VAUGHAN, Sir JOHN (1603 - 1674), judge

Name: John Vaughan
Date of birth: 1603
Date of death: 1674
Spouse: Jane Vaughan (née Stedman)
Child: Anne Vaughan
Child: Lucy Vaughan (née Vaughan)
Child: Edward Vaughan
Parent: Lettice Vaughan (née Stedman)
Parent: Edward Vaughan
Gender: Male
Occupation: judge
Area of activity: History and Culture; Law
Author: John Gwynn Williams

Born 14 September 1603 at Trawsgoed, Cardiganshire. He was the eldest son of Edward Vaughan and Lettice (Stedman) (see article on Vaughan family of Trawsgoed). He was educated at Worcester school (1613-18), Christ Church, Oxford (1618-21), and the Inner Temple (he entered in 1621, was called to the Bar in 1630, and became a Bencher in 1664). It was in the Star Chamber that he first made his name. He was elected to Parliament for Cardigan borough in April 1640 and in December 1640, and perhaps as early as February 1627/8. There is little reliable information about him from 1642 to 1660. Clarendon offered him a judgeship in 1660, but he declined it. He was again elected to Parliament in April 1661, this time for Cardigan county. He became one of the principal leaders of the ‘country party’ and amongst the most eloquent in the House. He was prominent in the attacks on Clarendon in 1667. In May 1668 he was suddenly promoted chief justice of the court of Common Pleas, and knighted. He won lasting fame for his important decision in Bushell's Case, that juries were not to be fined for returning a verdict against the direction of the judge. Some of his friends were men of great distinction — John Selden, who dedicated to him his Vindiciae Maris Clausi; Thomas Hobbes, who visited him thrice weekly at one period; Sir Matthew Hale, his Acton neighbour; and Edward Stillingfleet, who preached his funeral sermon. He died on 10 December 1674, and was probably buried in the Temple Church, London.

He gave some support to the king's forces during the Civil War (see J. R. Phillips, Civil War, ii, 154-7), but he virtually retired from public life until the Restoration. It is said that he helped the Parliamentarians to capture Aberystwyth castle in 1646 (Cambrian Register, i, 166). That cannot be proved. He was listed among the ‘delinquents’ on 29 June 1648. His own testimony in 1660 was that he was fined and his house ‘totally plundered to his greate losse’ (S. P. Dom., Charles II, 29/8, 126; see also Cambrian Quarterly Magazine, i, 61). In 1660, he was appointed steward of Mefenydd and four other Crown lordships in Cardiganshire. The earl of Carbery made him one of his deputy-lieutenants for the county. Some Welsh matters came to his attention in Parliament. When a dispute arose concerning an election in Caernarvon town, he was put on the committee to examine the problem, because he knew ‘the ancient true Celtique or Brittish tongue’ (Jnl. of Sir Simonds d'Ewes, ed. Notestein, 455). In 1662, he was one of three nominated to discuss the suitability of translating the new Prayer Book into Welsh (Commons Jnl., viii, 409). Welsh history and antiquities interested him. As one of the executors of Selden's will, he had access to that scholar's priceless library. He retained (see under Field, Theophilus) the manuscript of the ‘Book of Llandaff’ and lent it to Robert Vaughan, Hengwrt, to transcribe (see E. D. Jones in N.L.W. Jnl., iv, 123). In one of his most noteworthy opinions, he held that the West-minister courts could not issue final process into Wales (Reports, 395). His authority was sufficient to safeguard the Welsh courts for a period. He based his argument on the position of Wales in the Middle Ages and, in his belief, the situation was unchanged in this respect by the Acts of Union of Henry VIII. As late as 1745, his arguments were effectively used in the case of Lampley v. Thomas, when it was ruled that writs of ‘latitat’ could not issue into Wales (English Reports, 1 Wilson, 193). In R. v. Athos, judge Fortescue suggested that ‘… he being a native of Wales, might be prejudiced in favour of his country’ (English Reports, 8 Modern, 145).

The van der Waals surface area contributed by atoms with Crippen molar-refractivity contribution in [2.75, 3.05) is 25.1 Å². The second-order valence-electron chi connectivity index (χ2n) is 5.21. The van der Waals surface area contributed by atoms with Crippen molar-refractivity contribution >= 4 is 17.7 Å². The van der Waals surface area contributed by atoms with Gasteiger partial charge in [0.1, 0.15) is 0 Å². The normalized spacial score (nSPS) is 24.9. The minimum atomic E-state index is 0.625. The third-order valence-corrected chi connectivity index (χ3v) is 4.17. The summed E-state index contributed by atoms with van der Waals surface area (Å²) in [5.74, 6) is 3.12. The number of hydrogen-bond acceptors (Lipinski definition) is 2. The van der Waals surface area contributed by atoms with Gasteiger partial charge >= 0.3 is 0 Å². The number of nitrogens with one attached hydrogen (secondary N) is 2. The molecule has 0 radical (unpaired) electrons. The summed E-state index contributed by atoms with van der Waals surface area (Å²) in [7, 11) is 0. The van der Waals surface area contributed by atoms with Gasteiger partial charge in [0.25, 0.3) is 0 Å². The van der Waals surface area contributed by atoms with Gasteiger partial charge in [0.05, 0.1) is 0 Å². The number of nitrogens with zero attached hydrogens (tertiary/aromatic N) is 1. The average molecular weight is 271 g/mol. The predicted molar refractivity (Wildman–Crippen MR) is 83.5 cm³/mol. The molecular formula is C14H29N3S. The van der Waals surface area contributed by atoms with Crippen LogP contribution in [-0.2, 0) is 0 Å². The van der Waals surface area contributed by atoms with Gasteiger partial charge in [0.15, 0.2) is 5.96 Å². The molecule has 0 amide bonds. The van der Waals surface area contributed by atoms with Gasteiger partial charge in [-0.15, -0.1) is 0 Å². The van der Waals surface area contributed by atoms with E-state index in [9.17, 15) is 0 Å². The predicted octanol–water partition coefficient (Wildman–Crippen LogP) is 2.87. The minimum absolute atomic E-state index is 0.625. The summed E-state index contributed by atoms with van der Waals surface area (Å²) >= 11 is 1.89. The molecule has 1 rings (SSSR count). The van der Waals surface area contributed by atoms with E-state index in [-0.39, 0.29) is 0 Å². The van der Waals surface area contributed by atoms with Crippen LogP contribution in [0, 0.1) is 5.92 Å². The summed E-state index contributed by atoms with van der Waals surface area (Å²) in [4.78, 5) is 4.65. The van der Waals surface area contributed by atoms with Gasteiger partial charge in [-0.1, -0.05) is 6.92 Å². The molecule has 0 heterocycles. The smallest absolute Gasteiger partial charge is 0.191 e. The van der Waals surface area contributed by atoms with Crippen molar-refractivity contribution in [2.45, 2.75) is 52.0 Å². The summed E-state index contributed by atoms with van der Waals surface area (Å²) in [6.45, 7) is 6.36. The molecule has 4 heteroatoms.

The Crosswood estate grew substantially under his administration. At the beginning of his career he bought lands worth £4,300 in Cardigan, and lands in Montgomeryshire at the end of his life. The estate was transferred intact to his only son, Edward. His wife, Jane (Stedman), survived him. They had also two daughters, Anne and Lucy. There are two oil portraits of the chief justice in Wales, one at Gwysaney and the other on loan to the N.L.W.

Author

Published date: 1959

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